Guarding the entrance to St George’s harbour, on the hill to the west of the capital city, is Fort George. It is the oldest standing fort in Grenada, originally named Fort Royal, it was built by the French in the early 1700s to protect the inner harbour. It has changed hands several times over the centuries from the French to the British, back to the French and to the British again. For over 300 years it has stood watch and witnessed many military and political events including the Grenada Revolution, when it was renamed Fort Rupert, and became home to the People’s Revolutionary Army and saw the execution of Prime Minister Maurice Bishop and others in 1983. Today, its weathered buildings are home to the Royal Grenada Police Force and it stands as a slightly worn monument to what once was. Parts of the fort are open to the public, and it is well worth the effort to walk up the short but fairly steep steps near the Sendall tunnel to explore the crumbling ruins and marvel at the cannons, some of which are in working order. History aside, the amazing views of St George’s and the southern coastline of glorious Grand Anse beach and beyond are worth the climb.
The problem with Fort George was that although it was able to protect the town and inner harbours from a sea attack, it was unable to defend itself from troops approaching overland –as the French happily discovered when they retook it from the British. To prevent such a situation happening to them, the French set about building fortifications on the higher ground at Richmond Hill, east of the harbour, to defend from inland invaders. So it’s a curious fact that Fort Frederick, on the hill of St George’s, is built back to front with its cannons facing inland, hence gaining the nickname of ‘backward facing fort’. In fact a series of forts were built in this location: Forts Matthew, Frederick, Lucas, Adolphus and Morne Cardigan. Although it was the French who started building the forts, just four years later Grenada was handed over to the British under the treaty of Versailles. The British who now, of course, understood the importance of defence from the interior continued the work until the forts were completed. Interestingly, none of these forts has ever been under attack or fired a shot in anger and have simply stood quietly year after year peacefully guarding their capital. Fort Matthew has had an interesting past, from lunatic asylum—which was relocated after being mistakenly bombed by the US in the 1983 invasion, killing several inmates—to becoming a bar in later years. It is now a crumbling relic with an eerie maze of tunnels and cells but with commanding views of the harbour.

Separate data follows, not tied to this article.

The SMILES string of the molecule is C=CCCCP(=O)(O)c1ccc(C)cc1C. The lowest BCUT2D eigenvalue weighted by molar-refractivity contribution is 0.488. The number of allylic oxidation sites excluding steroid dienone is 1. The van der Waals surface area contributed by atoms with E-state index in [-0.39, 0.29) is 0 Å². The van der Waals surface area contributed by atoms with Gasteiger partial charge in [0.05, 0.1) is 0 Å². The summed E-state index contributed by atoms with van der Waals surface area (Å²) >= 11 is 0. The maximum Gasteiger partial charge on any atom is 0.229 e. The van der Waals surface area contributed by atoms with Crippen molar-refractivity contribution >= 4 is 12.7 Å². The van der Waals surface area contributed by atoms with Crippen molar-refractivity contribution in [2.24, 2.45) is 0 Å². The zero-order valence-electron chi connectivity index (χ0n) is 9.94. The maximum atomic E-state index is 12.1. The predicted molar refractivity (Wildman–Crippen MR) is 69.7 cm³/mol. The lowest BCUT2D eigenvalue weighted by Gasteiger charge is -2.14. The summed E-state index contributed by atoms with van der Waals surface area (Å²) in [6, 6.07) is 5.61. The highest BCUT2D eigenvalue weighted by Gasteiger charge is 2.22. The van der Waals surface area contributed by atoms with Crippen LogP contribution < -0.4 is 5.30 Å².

Fort Frederick, which is right next to Fort Matthew on top of Richmond Hill is in better condition. The views in every direction are incredible from the lush, green topography of the hillsides inland to the sprawling town below, with its church spires and colourful buildings, and out beyond to the majestic panoramas of the ocean. It is the ideal place to watch the sun go down.
All the forts are open to the public during the day with a small admission charge of $2US or EC$5 and are well worth a visit.